What's At Stake
In a paper prepared in 1935, Dietrich Bonhoeffer stated that two methods of interpretation of Scripture are available: the biblical message being explained in terms of the present age, and the present age being explained in terms of the biblical message. Bonhoeffer rightly condemned explaining the biblical message in terms of the present age. However, whether Bonhoeffer was consistent in his convictions is not the subject of this article.
I thought about his statement as I reflected on current controversies within evangelical and Reformed denominations, including the Christian Reformed Church. Aren't many letting the agenda of this present age determine their interpretation of Scripture? I believe they are. For example, the women-in-ecclesiastical-office issue is on the church's agenda because of the secular feminist movement. Dr. Howard Van Till seems to have become unduly impressed by the so-called assured results of modern scholarship. And this has led to his departure from the historical orthodox method of interpreting the first chapters of Genesis. You don't have to be a student of Sherlock Holmes and Dr. Watson to figure this out.
Current trends are worrisome. At the turn of the century Abraham Kuyper spoke of the possibility that trends in the higher criticism of Scripture could become an exercise in "biblical vandalism." Kuyper's warning is no longer a future possibility; it has become a present reality. At times I wonder if orthodox evangelical and Reformed scholars have become an endangered species. So many sit in judgment over the Bible instead of letting the Bible judge them. It seems fashionable among both theologians and biblical scholars to claim that there is no one biblical view or message. We must speak of a plurality of view-points. The Christian Reformed Church's flagship, The Banner, has taken this position lately. It publishes two opposing points of view, and the readers may pick and choose. which one is right.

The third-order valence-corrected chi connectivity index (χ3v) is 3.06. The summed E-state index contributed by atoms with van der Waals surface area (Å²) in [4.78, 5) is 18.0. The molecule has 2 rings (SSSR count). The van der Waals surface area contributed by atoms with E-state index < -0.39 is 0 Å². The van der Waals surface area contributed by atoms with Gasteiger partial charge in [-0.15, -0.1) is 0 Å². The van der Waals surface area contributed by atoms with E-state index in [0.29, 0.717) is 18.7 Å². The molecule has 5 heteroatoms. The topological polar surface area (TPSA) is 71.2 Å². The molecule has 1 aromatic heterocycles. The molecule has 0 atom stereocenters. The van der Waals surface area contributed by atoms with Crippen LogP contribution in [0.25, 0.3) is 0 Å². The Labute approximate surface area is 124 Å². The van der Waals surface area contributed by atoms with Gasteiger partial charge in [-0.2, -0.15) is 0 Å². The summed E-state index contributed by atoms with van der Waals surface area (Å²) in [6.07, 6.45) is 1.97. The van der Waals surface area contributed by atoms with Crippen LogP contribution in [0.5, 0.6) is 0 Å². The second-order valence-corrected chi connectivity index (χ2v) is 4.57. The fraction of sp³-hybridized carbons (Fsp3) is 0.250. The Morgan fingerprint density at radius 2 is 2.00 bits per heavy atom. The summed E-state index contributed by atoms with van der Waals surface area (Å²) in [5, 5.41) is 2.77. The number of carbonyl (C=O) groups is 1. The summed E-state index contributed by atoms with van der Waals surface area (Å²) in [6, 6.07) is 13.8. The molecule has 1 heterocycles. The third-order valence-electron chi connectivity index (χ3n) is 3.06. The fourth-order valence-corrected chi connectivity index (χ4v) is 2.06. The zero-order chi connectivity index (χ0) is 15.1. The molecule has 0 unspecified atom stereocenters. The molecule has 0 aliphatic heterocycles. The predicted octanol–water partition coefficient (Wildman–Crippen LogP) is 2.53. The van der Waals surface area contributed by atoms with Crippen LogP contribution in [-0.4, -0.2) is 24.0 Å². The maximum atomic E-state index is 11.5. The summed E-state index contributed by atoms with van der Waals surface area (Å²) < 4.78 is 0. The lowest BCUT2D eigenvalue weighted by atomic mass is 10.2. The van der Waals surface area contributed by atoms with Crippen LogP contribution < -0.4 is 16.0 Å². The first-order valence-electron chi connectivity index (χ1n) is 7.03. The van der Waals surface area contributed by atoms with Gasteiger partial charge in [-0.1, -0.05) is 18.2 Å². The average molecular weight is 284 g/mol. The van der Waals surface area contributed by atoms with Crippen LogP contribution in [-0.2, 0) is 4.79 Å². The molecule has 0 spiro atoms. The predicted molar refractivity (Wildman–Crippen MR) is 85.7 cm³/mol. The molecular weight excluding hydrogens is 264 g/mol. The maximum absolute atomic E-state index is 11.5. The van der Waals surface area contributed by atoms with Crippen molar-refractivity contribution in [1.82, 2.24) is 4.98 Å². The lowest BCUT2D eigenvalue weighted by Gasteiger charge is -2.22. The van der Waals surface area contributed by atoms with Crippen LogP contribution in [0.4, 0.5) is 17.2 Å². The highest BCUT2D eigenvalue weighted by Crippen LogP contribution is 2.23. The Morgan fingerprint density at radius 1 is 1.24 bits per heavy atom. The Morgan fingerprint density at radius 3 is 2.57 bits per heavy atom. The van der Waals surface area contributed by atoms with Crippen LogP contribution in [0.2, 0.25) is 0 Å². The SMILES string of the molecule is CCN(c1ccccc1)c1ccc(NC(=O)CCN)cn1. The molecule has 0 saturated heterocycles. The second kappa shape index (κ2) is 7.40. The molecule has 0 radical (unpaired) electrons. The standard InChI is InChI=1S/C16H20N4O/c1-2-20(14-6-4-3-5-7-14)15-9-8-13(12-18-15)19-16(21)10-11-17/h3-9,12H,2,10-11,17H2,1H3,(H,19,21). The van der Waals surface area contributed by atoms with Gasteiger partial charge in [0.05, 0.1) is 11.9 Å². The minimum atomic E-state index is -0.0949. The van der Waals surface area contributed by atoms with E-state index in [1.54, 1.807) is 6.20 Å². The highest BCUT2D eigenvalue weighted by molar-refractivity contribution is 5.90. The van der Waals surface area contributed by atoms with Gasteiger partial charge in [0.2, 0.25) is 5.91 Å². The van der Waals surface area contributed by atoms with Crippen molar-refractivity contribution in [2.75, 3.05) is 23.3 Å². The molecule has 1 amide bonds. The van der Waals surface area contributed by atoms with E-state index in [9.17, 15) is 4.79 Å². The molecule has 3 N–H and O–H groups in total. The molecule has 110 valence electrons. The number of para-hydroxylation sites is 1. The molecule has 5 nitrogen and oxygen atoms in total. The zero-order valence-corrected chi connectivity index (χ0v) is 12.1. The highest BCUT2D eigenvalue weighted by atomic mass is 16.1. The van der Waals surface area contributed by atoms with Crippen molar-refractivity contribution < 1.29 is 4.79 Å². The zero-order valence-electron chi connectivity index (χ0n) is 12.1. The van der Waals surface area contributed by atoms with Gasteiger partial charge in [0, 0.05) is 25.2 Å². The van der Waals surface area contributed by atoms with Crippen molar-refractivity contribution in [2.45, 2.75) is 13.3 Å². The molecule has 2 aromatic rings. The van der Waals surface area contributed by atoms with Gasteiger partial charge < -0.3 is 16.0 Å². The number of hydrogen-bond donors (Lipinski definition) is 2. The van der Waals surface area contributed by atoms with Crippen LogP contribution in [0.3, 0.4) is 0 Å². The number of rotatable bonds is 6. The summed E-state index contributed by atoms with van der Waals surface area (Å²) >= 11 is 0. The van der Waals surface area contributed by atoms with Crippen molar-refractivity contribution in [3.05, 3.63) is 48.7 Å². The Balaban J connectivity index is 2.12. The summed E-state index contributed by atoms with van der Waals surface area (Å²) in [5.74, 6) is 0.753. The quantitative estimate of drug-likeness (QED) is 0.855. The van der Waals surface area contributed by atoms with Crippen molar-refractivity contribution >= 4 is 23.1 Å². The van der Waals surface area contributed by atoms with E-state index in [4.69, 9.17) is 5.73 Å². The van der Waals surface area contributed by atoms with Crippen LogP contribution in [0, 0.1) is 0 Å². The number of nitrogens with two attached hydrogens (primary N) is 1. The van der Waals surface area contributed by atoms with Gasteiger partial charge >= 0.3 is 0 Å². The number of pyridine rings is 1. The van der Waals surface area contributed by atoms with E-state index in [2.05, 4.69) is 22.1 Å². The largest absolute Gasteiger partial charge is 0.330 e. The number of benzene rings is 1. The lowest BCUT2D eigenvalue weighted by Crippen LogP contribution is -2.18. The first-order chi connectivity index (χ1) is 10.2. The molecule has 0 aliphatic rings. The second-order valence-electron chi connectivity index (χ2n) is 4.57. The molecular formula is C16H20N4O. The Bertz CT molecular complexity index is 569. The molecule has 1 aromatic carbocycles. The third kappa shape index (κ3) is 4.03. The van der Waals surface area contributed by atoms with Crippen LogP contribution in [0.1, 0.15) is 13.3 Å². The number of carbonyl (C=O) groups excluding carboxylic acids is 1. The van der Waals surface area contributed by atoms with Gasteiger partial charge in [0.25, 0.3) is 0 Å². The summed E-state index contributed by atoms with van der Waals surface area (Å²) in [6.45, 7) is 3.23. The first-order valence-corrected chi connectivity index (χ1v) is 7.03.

Modern scholars are falling over each other trying to be "relevant." We are told that we may not be naive about Scripture lest we become fundamentalists. This is peculiarly modern. If you don't like an orthodox interpretation of a passage of Scripture you call it fundamentalist or naive or obscurant. Are current discoveries in archeology and historical research leading us to new interpretation? There are no assured results. Critics of the Bible are seriously divided amongst themselves.
For centuries the church has accepted the inerrancy of Scripture. Even in the days of the Reformation inerrancy was not an issue. Today the inerrancy of Scripture has become a crucial debate. It has become a watershed issue. Many believe, and I am one of them, that once inerrancy goes, it will lead to the denial of other biblical truths. Without an inerrant Bible we have no reliable message. How can we have an inerrant infallible Gospel if the Bible's historical, scientific, and other such assertions reflect the fallible knowledge of its writers and their environment and times? That's why the Van. Till and women-in-office controversies are so serious. The historical Reformed view and method of interpreting Scripture is at stake.
Johan D. Tangelder